As much as I feel for Jerry, I also feel for you. I’ve got… calling them a stalker would be a bit much, but I’ve got someone I cut out of my life a while ago who doesn’t get the hint. Our relationship hit a point where not only were they making demands of my time in ways I didn’t appreciate, but there were religious and political issues that I simply wasn’t willing to tolerate from people I keep in my life. While they were very clearly a lonely and lost person and thought they had a particular kind of relationship with me, the fact that they thought that didn’t obligate me to go along with it… especially after yet another fight about “modern morals” and “kids these days” and the like. So after yet another call out of the blue where they wanted to explain for hours about how my friends and family were going to hell,  I dropped ’em like fifth period French and didn’t look back. I don’t feel particularly bad about it because, frankly, I’m not interested in wasting my breath arguing with someone who thought that listening and understanding only went one way (and who had no problem assigning all kinds of heinous ideas to people I care about). Now I deal with the occasional  blocked number and calls that go straight to voice mail that I delete without listening to.

So,  I understand that feeling of seeing the name or number pop up and thinking “oh damn it, not again.”

The difference in your case, however, is that it seems like Jerry’s not a bad guy. Now that doesn’t mean some stuff isn’t uncomfortable as hell – his wanting to talk about porn and your sex life in excruciating detail is inappropriate under the best of circumstances – but the biggest thing is you don’t click with him. That’s completely legit, and in your defense: you’ve given it the ol’ college try. You’ve tried to be nice to Jerry and it’s just leading to more and more awkwardness and discomfort. I think, considering that you’ve actually put a good faith effort into your relationship with him, that you can consider your conscience to be clear. The key is what to do next.

This, I think, is where the grace and understanding comes back into play. You’ve extended him some in trying to see if you could be a friend to him; now it’s time to extend it to him in telling him that you don’t want to be friends. I’m a big believer that while we can’t avoid hurting people, we should try to avoid causing unnecessary pain. When breaking up with someone, for example, you want to treat it more like ripping off a bandage – do it as quickly and cleanly as possible, rather than drawing it out bit by bit or pouring salt in the metaphorical wound. In the case of Jerry, that would be telling him you don’t want to see him without telling him that it’s because he’s weird or offputting. I think the best option in your case would be to tell him you simply don’t have time for him and you’d rather keep your relationship in context of your religious services. Will that hurt? Yes; it always sucks to be told by someone that they don’t want to be friends. However, the quick, clean break heals fastest and causes the least pain overall. It’s the best of a series of painful choices, in this case.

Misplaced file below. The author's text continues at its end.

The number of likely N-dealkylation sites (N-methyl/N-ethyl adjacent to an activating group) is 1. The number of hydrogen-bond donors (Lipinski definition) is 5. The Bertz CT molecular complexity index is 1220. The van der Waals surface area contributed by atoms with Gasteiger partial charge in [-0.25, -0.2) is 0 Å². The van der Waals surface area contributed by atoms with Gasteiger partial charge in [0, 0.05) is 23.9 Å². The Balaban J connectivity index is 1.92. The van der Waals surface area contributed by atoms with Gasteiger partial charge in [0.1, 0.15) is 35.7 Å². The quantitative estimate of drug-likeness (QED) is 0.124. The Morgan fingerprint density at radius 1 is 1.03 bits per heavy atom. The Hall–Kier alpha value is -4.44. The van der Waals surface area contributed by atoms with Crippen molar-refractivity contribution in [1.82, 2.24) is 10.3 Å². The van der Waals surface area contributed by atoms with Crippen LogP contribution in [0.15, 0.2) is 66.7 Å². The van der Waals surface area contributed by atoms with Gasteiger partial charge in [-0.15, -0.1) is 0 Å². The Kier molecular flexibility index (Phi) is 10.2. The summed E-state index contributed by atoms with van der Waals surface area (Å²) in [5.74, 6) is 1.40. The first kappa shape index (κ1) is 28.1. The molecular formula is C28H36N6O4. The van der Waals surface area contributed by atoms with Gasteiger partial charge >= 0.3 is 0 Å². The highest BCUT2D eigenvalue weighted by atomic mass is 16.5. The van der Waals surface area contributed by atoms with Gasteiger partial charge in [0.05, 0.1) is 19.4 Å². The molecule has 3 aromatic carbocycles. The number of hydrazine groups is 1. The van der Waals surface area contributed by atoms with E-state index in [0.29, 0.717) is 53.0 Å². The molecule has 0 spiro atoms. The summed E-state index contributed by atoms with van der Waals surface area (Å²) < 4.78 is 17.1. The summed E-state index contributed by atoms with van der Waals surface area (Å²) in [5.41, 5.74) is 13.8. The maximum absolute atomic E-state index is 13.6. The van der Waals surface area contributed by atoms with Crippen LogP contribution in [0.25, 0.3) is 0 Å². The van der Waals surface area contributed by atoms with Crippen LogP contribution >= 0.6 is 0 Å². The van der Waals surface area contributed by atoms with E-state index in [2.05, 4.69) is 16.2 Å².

Afterwards, if you don’t want him to feel completely alienated, you can mute him on social media or set his phone number to not ring and go straight to voicemail. It may leave a bit of false hope, but it’s also not quite as abrupt and jarring as just straight blocking him would be.

Now, if you want to try to cushion the landing for him a bit – which isn’t necessary, but it is a kind thing to do – you could point him towards a group or meetup that might be his speed. I wouldn’t palm him off on some other unsuspecting soul, but if there’s someone else in the community who he might vibe with, facilitating an introduction would be a kindness. But again: this isn’t something you’re required to do, especially if doing so would end up becoming as much of a time sink as avoiding him and seeing him would be.

The last thing I would suggest is that, when you see him at services, handle it the way you would handle seeing an ex that you’re cordial to but not friends with. Be polite, say hi if he comes up, but be a little distant. You can make polite smalltalk before giving the classic send off of “well, I won’t keep you longer” or “Hey, I’ll let you go,” and take your leave.

Good luck.

Dear Dr. NerdLove:

My friend (F22) and I (F29) and are having a close relationship and we share mental, emotional and some physical intimacy, but she doesn’t like me romantically.

I know it’s not right, because I can’t get over her and still do this. When we’re together we hug and cuddle and we feel so calm, I typically have a great night sleep after spending time with her and sometimes we stay over. I know she also doesn’t want to change this part and she likes our friendship just like it is now. We kissed once and made out a little, but she says she doesn’t want the sexual part, and doesn’t wanna date me. She does remarks about it would be easier and make sense to date me. If I could change it I would but she just doesn’t feel this way for me. And she has not figured out her sexual identity. I also feel bad because I wish I could just enjoy this friendship and the good sides without being sad that it’s not romantic. Honestly, I would need a friend like her in my life right now.